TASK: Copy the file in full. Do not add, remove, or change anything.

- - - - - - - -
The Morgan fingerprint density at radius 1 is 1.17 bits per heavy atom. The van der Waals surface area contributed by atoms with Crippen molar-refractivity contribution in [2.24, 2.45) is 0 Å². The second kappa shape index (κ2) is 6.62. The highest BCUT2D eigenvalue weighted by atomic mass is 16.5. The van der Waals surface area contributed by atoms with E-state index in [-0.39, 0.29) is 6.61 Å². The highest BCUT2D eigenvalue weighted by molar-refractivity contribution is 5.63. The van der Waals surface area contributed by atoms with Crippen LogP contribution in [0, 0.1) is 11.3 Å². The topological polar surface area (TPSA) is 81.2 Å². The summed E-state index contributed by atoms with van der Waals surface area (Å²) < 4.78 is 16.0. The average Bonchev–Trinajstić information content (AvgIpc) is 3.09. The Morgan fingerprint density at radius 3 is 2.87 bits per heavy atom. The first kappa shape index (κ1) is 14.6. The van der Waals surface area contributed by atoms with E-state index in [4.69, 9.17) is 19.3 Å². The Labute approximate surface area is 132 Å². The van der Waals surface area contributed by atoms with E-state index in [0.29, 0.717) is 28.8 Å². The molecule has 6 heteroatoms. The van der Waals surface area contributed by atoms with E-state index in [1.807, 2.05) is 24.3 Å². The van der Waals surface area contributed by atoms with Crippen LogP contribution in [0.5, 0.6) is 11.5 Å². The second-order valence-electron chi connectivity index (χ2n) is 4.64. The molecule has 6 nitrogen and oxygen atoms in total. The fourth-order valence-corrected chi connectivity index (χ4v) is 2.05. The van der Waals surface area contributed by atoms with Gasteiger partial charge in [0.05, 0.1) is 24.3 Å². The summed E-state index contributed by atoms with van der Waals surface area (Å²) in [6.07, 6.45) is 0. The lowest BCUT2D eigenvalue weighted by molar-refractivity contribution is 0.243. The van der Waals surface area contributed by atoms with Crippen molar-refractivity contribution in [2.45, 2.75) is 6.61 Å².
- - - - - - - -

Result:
The Morgan fingerprint density at radius 1 is 1.17 bits per heavy atom. The van der Waals surface area contributed by atoms with Crippen molar-refractivity contribution in [2.24, 2.45) is 0 Å². The second kappa shape index (κ2) is 6.62. The highest BCUT2D eigenvalue weighted by atomic mass is 16.5. The van der Waals surface area contributed by atoms with E-state index in [-0.39, 0.29) is 6.61 Å². The highest BCUT2D eigenvalue weighted by molar-refractivity contribution is 5.63. The van der Waals surface area contributed by atoms with Crippen LogP contribution in [0, 0.1) is 11.3 Å². The topological polar surface area (TPSA) is 81.2 Å². The summed E-state index contributed by atoms with van der Waals surface area (Å²) < 4.78 is 16.0. The average Bonchev–Trinajstić information content (AvgIpc) is 3.09. The Morgan fingerprint density at radius 3 is 2.87 bits per heavy atom. The first kappa shape index (κ1) is 14.6. The van der Waals surface area contributed by atoms with E-state index in [4.69, 9.17) is 19.3 Å². The Labute approximate surface area is 132 Å². The van der Waals surface area contributed by atoms with E-state index in [0.29, 0.717) is 28.8 Å². The molecule has 6 heteroatoms. The van der Waals surface area contributed by atoms with E-state index in [1.807, 2.05) is 24.3 Å². The van der Waals surface area contributed by atoms with Crippen LogP contribution in [0.5, 0.6) is 11.5 Å². The second-order valence-electron chi connectivity index (χ2n) is 4.64. The molecule has 6 nitrogen and oxygen atoms in total. The fourth-order valence-corrected chi connectivity index (χ4v) is 2.05. The van der Waals surface area contributed by atoms with Gasteiger partial charge in [0.05, 0.1) is 24.3 Å². The summed E-state index contributed by atoms with van der Waals surface area (Å²) in [6.07, 6.45) is 0. The lowest BCUT2D eigenvalue weighted by molar-refractivity contribution is 0.243. The van der Waals surface area contributed by atoms with Crippen molar-refractivity contribution in [2.45, 2.75) is 6.61 Å².